Effectiveness of Telephone Reminders in Improving Rate of Appointments Kept at an Outpatient Clinic: A Randomized Controlled Trial

Muhammad Jawad Hashim, MD, Peter Franks, MD, MPH, and Kevin Fiscella, MD, Department of Family Medicine, University of Rochester, Rochester, NY.

J Am Board Fam Med. 2001;14(3) 

In This Article

Abstract and Introduction

Background: Clinic appointments in which patients do not appear (no-show) result in loss of provider time and revenue. Previous studies have shown variable effectiveness in telephone and mailed reminders to patients.
Methods: We conducted a randomized controlled trial of telephone reminders 1 day before the scheduled appointments in an urban family practice residency clinic. Patients with appointments were randomized to be telephoned 1 day before the scheduled visit; 479 patients were telephoned and 424 patients were not telephoned.
Results: The proportions of patients not showing up for their appointments were 19% in the telephoned and 26% in the not-telephoned groups (P = .0065). Significantly more cancelations were made when telephoning patients before their visit, 17% compared with 9.9%. The opened scheduling slots were used for appointments for other patients. This additional revenue offset the cost of telephone intervention in our cost analysis.
Conclusion: Reminding patients by telephone calls 1 day before their appointments yields increased cancelations that can be used to schedule other patients. Telephone reminders provide substantial net revenue, but the results may be population specific.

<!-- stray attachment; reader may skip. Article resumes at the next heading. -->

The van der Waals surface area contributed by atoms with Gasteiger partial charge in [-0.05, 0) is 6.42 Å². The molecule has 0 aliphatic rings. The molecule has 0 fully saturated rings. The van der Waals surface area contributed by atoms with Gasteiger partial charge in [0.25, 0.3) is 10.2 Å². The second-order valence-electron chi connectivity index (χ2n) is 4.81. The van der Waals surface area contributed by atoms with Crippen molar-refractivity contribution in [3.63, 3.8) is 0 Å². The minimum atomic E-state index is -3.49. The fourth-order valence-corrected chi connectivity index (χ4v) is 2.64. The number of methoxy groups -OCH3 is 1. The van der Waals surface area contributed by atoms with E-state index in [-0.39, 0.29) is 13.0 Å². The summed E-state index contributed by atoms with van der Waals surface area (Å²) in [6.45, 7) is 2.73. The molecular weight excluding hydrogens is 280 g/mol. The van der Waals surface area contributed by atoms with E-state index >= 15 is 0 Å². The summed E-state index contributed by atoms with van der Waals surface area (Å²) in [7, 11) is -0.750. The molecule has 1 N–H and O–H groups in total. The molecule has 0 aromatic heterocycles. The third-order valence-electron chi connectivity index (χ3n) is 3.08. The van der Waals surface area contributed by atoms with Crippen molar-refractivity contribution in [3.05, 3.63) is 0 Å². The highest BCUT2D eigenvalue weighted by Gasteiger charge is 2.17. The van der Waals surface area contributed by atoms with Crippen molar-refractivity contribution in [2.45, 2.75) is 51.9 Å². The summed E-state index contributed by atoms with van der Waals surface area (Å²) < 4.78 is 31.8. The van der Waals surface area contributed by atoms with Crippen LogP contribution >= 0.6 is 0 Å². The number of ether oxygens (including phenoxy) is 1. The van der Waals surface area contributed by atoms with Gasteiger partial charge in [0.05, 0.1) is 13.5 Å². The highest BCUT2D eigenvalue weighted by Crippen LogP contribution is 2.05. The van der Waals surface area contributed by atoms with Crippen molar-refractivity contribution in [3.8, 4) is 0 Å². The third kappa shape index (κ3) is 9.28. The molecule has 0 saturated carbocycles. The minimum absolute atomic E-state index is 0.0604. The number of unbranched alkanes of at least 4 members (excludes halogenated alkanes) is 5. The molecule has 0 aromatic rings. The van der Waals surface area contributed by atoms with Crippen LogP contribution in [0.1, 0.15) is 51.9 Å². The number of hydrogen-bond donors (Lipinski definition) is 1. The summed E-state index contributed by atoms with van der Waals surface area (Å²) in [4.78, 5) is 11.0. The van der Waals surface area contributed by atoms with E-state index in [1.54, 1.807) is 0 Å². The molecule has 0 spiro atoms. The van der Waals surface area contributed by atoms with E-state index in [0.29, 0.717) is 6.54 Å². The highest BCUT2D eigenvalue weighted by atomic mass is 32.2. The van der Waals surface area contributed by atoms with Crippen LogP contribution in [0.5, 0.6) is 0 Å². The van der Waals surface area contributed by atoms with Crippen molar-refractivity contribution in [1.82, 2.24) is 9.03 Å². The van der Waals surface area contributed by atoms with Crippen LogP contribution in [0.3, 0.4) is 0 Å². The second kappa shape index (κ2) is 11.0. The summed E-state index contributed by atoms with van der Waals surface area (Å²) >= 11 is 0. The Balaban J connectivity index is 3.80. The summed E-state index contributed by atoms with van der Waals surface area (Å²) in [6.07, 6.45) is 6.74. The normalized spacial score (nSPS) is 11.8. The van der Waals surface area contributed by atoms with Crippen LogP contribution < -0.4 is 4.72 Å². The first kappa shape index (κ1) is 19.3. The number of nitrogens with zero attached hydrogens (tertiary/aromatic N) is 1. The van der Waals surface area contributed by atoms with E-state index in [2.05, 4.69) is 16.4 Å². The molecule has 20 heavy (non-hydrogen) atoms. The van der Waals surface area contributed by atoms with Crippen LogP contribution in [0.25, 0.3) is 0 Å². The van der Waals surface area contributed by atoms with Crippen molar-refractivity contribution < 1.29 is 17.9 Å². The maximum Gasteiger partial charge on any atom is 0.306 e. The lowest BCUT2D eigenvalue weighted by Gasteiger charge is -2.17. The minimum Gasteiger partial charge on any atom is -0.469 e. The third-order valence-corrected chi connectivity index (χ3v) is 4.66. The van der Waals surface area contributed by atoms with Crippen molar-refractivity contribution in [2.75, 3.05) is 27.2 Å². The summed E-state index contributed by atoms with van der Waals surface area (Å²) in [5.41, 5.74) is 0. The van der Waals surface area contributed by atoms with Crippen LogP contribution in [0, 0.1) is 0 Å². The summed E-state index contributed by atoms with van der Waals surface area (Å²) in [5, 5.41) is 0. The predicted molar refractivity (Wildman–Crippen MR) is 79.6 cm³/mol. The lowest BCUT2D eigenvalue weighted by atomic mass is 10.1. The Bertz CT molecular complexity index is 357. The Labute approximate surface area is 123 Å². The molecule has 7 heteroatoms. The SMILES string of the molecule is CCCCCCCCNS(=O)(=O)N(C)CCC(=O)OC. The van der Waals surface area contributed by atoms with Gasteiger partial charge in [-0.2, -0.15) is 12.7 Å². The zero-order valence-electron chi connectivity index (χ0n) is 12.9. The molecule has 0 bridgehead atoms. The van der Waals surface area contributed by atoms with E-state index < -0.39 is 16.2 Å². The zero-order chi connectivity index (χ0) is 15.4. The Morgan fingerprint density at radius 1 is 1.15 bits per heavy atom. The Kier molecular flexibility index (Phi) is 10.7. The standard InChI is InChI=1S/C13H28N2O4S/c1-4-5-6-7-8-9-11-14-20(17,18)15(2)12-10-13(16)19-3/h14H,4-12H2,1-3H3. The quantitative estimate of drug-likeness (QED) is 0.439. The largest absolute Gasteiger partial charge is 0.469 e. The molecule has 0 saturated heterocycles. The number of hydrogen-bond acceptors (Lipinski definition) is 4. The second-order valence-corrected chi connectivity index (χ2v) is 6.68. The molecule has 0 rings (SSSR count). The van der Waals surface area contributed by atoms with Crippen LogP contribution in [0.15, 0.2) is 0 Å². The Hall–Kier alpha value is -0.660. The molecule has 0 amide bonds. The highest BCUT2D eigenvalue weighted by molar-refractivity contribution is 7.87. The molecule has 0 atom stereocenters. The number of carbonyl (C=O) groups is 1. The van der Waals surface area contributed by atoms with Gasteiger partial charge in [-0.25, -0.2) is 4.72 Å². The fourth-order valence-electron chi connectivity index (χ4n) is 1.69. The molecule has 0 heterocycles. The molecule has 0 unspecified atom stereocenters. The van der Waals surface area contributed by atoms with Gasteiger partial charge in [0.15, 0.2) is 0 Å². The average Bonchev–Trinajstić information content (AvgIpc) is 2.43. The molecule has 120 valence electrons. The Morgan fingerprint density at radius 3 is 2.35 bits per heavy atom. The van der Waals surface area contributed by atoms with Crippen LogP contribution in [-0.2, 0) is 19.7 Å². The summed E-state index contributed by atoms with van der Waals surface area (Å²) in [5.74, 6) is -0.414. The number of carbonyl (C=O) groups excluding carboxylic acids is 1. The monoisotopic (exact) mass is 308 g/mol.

Outpatient clinics that rely on scheduled appointments lose valuable time and resources when patients do not arrive for their scheduled visits. Various strategies have been suggested to improve the rate of appointments kept, including telephone and mail reminders.[1,2] Automated computer-generated telephone reminders have also been examined.[3] Other studies have focused on reminders for special services, such as for immunizations[4,5,6,7] and mammography,[8,9] and for disease management, such as tuberculosis treatment[10] and cervical cancer-screening follow-up.[11,12] Studies on telephone reminders have shown variable results in improving the rate of appointments kept.[13,14,15,16,17] Most studies show a reduction in the no-show (appointments missed by patients) rate with improvements of up to 50%.

Because telephoning patients is a staff-intensive process, cost considerations are relevant in assessing any benefits in increased rate of appointments kept. Although some studies have shown overall benefit, this benefit has not been shown consistently. We designed a randomized controlled trial of telephone reminders to study their effectiveness in reducing the no-show rate in our clinic population and to evaluate the costs of this intervention.

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